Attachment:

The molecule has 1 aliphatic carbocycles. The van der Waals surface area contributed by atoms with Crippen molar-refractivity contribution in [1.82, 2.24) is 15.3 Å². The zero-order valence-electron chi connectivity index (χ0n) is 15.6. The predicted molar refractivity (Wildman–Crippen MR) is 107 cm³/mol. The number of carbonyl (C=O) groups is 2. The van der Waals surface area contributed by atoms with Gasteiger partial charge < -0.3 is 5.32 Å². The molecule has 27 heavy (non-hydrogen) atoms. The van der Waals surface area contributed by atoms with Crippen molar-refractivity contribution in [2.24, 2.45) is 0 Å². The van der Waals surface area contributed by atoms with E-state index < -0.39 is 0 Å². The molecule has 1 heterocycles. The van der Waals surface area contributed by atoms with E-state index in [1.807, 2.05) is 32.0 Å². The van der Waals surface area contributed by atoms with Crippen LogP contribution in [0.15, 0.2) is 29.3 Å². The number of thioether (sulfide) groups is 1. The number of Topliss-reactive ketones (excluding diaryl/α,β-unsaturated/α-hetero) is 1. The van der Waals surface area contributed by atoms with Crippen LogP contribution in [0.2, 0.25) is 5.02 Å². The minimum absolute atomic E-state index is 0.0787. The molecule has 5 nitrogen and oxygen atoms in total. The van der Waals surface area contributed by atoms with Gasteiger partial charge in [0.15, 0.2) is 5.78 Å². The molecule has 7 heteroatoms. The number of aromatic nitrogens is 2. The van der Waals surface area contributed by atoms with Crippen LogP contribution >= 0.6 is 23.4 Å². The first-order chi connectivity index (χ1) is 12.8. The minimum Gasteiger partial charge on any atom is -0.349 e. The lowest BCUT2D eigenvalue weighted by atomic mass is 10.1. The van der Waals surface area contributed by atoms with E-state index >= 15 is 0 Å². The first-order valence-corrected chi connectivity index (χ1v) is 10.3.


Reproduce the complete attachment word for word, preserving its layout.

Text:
The molecule has 1 aliphatic carbocycles. The van der Waals surface area contributed by atoms with Crippen molar-refractivity contribution in [1.82, 2.24) is 15.3 Å². The zero-order valence-electron chi connectivity index (χ0n) is 15.6. The predicted molar refractivity (Wildman–Crippen MR) is 107 cm³/mol. The number of carbonyl (C=O) groups is 2. The van der Waals surface area contributed by atoms with Gasteiger partial charge < -0.3 is 5.32 Å². The molecule has 27 heavy (non-hydrogen) atoms. The van der Waals surface area contributed by atoms with Crippen molar-refractivity contribution in [2.24, 2.45) is 0 Å². The van der Waals surface area contributed by atoms with E-state index < -0.39 is 0 Å². The molecule has 1 heterocycles. The van der Waals surface area contributed by atoms with E-state index in [1.807, 2.05) is 32.0 Å². The van der Waals surface area contributed by atoms with Crippen LogP contribution in [0.15, 0.2) is 29.3 Å². The number of thioether (sulfide) groups is 1. The number of Topliss-reactive ketones (excluding diaryl/α,β-unsaturated/α-hetero) is 1. The van der Waals surface area contributed by atoms with Crippen LogP contribution in [0.2, 0.25) is 5.02 Å². The minimum absolute atomic E-state index is 0.0787. The molecule has 5 nitrogen and oxygen atoms in total. The van der Waals surface area contributed by atoms with Gasteiger partial charge in [0.15, 0.2) is 5.78 Å². The molecule has 7 heteroatoms. The number of aromatic nitrogens is 2. The van der Waals surface area contributed by atoms with Crippen LogP contribution >= 0.6 is 23.4 Å². The first-order chi connectivity index (χ1) is 12.8. The minimum Gasteiger partial charge on any atom is -0.349 e. The lowest BCUT2D eigenvalue weighted by atomic mass is 10.1. The van der Waals surface area contributed by atoms with E-state index >= 15 is 0 Å². The first-order valence-corrected chi connectivity index (χ1v) is 10.3.